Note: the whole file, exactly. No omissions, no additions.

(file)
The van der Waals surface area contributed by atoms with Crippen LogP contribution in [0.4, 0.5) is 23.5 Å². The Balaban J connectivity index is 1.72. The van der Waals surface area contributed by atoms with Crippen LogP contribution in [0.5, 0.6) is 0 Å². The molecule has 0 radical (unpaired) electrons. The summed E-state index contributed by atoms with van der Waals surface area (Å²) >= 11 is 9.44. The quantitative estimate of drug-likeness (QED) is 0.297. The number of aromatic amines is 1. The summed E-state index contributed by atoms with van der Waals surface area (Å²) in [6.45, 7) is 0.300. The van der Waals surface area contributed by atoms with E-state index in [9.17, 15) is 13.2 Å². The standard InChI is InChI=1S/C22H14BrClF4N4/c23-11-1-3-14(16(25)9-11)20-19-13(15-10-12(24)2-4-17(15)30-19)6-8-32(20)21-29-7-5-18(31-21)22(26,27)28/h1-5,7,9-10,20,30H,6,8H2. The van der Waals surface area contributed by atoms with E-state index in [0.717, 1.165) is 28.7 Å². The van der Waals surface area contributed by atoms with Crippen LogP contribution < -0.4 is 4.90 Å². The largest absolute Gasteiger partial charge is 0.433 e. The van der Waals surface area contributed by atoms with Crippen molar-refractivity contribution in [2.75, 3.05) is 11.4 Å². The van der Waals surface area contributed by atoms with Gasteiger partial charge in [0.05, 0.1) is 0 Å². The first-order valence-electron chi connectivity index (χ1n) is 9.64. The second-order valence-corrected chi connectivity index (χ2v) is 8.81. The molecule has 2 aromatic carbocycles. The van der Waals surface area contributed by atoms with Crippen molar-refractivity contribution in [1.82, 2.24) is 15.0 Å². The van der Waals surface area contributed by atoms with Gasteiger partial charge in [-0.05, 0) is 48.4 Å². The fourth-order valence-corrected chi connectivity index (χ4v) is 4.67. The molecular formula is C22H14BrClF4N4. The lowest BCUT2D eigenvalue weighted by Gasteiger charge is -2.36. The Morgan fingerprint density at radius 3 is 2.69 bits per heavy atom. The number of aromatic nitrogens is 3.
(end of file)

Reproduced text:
The van der Waals surface area contributed by atoms with Crippen LogP contribution in [0.4, 0.5) is 23.5 Å². The Balaban J connectivity index is 1.72. The van der Waals surface area contributed by atoms with Crippen LogP contribution in [0.5, 0.6) is 0 Å². The molecule has 0 radical (unpaired) electrons. The summed E-state index contributed by atoms with van der Waals surface area (Å²) >= 11 is 9.44. The quantitative estimate of drug-likeness (QED) is 0.297. The number of aromatic amines is 1. The summed E-state index contributed by atoms with van der Waals surface area (Å²) in [6.45, 7) is 0.300. The van der Waals surface area contributed by atoms with E-state index in [9.17, 15) is 13.2 Å². The standard InChI is InChI=1S/C22H14BrClF4N4/c23-11-1-3-14(16(25)9-11)20-19-13(15-10-12(24)2-4-17(15)30-19)6-8-32(20)21-29-7-5-18(31-21)22(26,27)28/h1-5,7,9-10,20,30H,6,8H2. The van der Waals surface area contributed by atoms with E-state index in [0.717, 1.165) is 28.7 Å². The van der Waals surface area contributed by atoms with Crippen LogP contribution < -0.4 is 4.90 Å². The largest absolute Gasteiger partial charge is 0.433 e. The van der Waals surface area contributed by atoms with Crippen molar-refractivity contribution in [2.75, 3.05) is 11.4 Å². The van der Waals surface area contributed by atoms with Gasteiger partial charge in [0.05, 0.1) is 0 Å². The first-order valence-electron chi connectivity index (χ1n) is 9.64. The second-order valence-corrected chi connectivity index (χ2v) is 8.81. The molecule has 2 aromatic carbocycles. The van der Waals surface area contributed by atoms with Crippen molar-refractivity contribution in [1.82, 2.24) is 15.0 Å². The van der Waals surface area contributed by atoms with Gasteiger partial charge in [-0.05, 0) is 48.4 Å². The fourth-order valence-corrected chi connectivity index (χ4v) is 4.67. The molecular formula is C22H14BrClF4N4. The lowest BCUT2D eigenvalue weighted by Gasteiger charge is -2.36. The Morgan fingerprint density at radius 3 is 2.69 bits per heavy atom. The number of aromatic nitrogens is 3.